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The End of a Brilliant Era - 94%

ballcrushingmetal, March 15th, 2017
Written based on this version: 1978, 12" vinyl, Columbia Records

After a quite notorious turnaround from the energetic and aggressive sound in "Sad Wings" to the progressive direction taken for the next release, the band decided to move their musical direction towards a more accessible sound for the different audiences (especially in the U.S.) they tried to reach. As such, they were not interested in listening to quite complex and lengthy songs (regardless of their brilliance), while making their music more radio-friendly. And along with all the complexity of their compositions, they gradually said goodbye to all their hippie imagery and all those musical influences from Zeppelin.

Notwithstanding all these changes, the band did not sell their souls as much as Sabbath was doing at that time when they played low-quality AOR. Rather, they kept the heaviness that characterized them since the beginning and simply as innovative as in their previous releases. Said innovation was blatant from the start with the influential speed metal opener "Exciter". The intense drumming and the guitar riffs featured in the song were something new for this music, and even more innovation resulted in the melodic neoclassical notes played during the solo. Furthermore, the song seems to be the answer for those who wonder the blueprint on which "Painkiller" had been building.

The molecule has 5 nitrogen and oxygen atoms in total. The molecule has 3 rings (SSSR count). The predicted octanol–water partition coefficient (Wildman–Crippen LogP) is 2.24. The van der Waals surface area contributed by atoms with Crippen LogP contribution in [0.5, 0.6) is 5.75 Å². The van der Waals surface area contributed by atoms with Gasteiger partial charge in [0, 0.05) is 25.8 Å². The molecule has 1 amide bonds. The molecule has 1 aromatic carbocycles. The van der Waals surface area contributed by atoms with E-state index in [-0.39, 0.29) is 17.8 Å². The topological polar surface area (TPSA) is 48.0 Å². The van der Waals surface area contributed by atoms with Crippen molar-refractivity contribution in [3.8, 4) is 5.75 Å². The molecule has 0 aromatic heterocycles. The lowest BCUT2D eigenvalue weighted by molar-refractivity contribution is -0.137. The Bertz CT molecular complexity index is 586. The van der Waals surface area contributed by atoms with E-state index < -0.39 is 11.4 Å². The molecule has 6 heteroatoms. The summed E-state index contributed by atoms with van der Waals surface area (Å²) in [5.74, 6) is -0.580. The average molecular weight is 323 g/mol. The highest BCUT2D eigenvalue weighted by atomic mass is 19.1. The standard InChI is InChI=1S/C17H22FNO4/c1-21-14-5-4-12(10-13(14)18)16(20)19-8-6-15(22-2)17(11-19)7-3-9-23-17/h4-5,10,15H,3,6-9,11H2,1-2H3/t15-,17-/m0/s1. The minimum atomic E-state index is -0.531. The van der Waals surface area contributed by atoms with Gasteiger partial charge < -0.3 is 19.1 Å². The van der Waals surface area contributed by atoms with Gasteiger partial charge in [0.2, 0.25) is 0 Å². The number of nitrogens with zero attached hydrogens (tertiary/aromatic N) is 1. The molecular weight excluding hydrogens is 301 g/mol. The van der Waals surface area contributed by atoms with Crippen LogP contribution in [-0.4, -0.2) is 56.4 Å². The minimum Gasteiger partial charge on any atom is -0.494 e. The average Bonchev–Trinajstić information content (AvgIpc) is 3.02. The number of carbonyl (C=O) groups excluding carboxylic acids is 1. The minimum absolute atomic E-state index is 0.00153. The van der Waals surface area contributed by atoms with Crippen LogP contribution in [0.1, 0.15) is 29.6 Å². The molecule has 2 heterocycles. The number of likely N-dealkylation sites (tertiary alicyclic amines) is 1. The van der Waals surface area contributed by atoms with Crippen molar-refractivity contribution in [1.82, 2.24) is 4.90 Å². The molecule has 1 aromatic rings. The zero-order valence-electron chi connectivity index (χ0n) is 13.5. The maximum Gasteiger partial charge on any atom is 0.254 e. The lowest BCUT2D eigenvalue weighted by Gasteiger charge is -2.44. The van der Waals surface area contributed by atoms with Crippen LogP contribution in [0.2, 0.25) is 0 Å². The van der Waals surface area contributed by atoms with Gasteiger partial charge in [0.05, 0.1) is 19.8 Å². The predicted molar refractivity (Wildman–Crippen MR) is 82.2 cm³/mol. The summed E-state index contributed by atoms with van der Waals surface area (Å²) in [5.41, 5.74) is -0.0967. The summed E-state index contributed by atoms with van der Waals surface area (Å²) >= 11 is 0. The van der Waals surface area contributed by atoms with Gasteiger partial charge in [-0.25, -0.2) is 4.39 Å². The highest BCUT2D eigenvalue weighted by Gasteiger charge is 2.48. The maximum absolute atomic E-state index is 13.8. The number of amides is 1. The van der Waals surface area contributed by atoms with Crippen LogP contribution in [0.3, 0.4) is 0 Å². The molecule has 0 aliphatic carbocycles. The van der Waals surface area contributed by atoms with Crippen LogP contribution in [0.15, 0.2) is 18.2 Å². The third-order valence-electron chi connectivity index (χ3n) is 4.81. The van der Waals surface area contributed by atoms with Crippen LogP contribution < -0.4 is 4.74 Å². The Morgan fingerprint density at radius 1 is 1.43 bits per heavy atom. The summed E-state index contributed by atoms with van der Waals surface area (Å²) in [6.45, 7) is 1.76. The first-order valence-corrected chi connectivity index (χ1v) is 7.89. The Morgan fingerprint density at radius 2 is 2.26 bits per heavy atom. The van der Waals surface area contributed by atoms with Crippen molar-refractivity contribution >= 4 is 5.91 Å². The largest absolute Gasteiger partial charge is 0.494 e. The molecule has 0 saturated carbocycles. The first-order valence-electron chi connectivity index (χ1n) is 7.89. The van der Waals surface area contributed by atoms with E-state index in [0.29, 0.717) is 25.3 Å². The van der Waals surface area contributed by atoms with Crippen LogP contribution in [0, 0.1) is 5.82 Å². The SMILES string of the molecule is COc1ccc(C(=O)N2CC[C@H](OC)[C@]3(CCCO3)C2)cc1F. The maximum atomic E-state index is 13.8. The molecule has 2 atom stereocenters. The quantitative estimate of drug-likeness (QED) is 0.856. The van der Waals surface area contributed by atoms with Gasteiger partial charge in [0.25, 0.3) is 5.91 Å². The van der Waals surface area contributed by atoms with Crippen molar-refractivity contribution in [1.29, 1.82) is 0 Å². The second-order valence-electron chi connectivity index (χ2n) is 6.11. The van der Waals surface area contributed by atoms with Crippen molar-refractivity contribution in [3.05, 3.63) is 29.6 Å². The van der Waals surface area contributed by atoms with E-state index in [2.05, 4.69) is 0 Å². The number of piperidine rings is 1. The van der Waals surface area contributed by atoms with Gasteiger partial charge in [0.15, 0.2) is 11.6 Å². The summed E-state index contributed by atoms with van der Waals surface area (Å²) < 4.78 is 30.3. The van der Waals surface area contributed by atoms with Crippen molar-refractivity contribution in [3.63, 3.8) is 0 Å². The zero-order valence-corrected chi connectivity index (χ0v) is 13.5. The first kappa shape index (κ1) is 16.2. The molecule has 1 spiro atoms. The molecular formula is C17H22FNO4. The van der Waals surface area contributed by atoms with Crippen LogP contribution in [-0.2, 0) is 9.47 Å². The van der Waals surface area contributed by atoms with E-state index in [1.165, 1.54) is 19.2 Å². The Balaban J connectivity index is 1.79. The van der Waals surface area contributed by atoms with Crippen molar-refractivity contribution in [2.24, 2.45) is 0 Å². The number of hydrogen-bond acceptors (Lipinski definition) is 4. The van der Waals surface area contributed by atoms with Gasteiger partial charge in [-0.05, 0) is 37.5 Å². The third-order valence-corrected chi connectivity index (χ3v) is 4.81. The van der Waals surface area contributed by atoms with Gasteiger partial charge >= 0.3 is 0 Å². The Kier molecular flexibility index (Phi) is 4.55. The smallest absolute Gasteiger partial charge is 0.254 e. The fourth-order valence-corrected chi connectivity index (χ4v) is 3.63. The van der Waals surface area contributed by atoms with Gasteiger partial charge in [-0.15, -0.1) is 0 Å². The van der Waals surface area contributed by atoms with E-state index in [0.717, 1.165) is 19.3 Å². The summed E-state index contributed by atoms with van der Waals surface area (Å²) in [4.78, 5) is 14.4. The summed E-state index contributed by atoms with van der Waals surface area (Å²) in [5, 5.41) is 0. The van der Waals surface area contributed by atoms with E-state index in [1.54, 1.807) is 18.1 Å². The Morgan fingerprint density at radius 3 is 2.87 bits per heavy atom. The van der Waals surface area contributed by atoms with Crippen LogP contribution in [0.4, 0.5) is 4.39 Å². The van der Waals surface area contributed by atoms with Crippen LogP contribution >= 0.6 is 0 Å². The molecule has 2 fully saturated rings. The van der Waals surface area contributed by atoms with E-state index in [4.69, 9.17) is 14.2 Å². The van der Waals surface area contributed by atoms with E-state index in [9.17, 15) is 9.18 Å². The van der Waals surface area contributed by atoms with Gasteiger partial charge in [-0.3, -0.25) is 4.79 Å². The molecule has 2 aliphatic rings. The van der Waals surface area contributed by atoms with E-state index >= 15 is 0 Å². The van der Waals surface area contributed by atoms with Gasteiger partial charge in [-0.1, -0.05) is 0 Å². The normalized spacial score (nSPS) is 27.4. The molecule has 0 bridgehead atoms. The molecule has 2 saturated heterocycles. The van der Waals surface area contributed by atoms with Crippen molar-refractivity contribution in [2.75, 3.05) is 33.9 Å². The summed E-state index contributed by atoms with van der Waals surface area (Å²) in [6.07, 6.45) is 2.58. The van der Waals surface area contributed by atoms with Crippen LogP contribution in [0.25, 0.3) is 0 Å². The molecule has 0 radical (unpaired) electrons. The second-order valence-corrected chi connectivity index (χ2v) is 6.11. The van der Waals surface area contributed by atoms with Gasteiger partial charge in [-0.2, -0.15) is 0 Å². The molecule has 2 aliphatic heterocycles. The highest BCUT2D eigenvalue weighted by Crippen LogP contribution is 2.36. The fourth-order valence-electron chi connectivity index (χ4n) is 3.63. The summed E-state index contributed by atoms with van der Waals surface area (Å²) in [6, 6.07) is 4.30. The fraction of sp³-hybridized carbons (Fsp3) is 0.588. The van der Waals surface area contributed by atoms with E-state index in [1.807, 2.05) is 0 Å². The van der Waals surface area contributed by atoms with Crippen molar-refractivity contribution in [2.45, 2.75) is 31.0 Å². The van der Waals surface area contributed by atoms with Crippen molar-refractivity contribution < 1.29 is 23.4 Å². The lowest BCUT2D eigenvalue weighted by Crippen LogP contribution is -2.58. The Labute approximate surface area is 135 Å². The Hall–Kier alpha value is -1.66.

Afterward, the album runs in a slower fashion, but there are still many outstanding numbers that somehow keep the intensity of this track. "White Heat, Red Hot" is a perfect example. Although a little bit slower than the previous song, it is still running in a fast fashion, and during its chorus, Halford seems to sing "Am I Evil?" rather than the chorus of the song. Clearly, this comparison explains pretty much how the song influenced many bands, starting with Diamond Head and its well-known hit, as well as many other thrash bands around. "Savage" and "Saints in Hell", a couple of underrated numbers also provided several ideas for the way forward. Both songs have interesting riffs that surrounded the thrash metal vibe and are references on how the band would develop their sound going forward.

Another remarkable change is the fact that the band returned to their old songwriting techniques for their ballad "Beyond the Realms of Death," which is however much more aggressive than any other in their catalog. Jumping from soft lines to the mid-paced choruses and bridges, it seems to highlight the guitar playing of Tipton and Downing, as well as, the Halford's powerful vocals. On the other hand, some of the songs above appear at their best in "Unleashed in the East" due to the energy injected by the audience and the band members themselves, which is completely different to the dark atmosphere featured in this album. That said, this album represented the end of an era since afterward, the band would not be the same, and their way forward would have some memorable moments and other forgettable works (sadly, the most).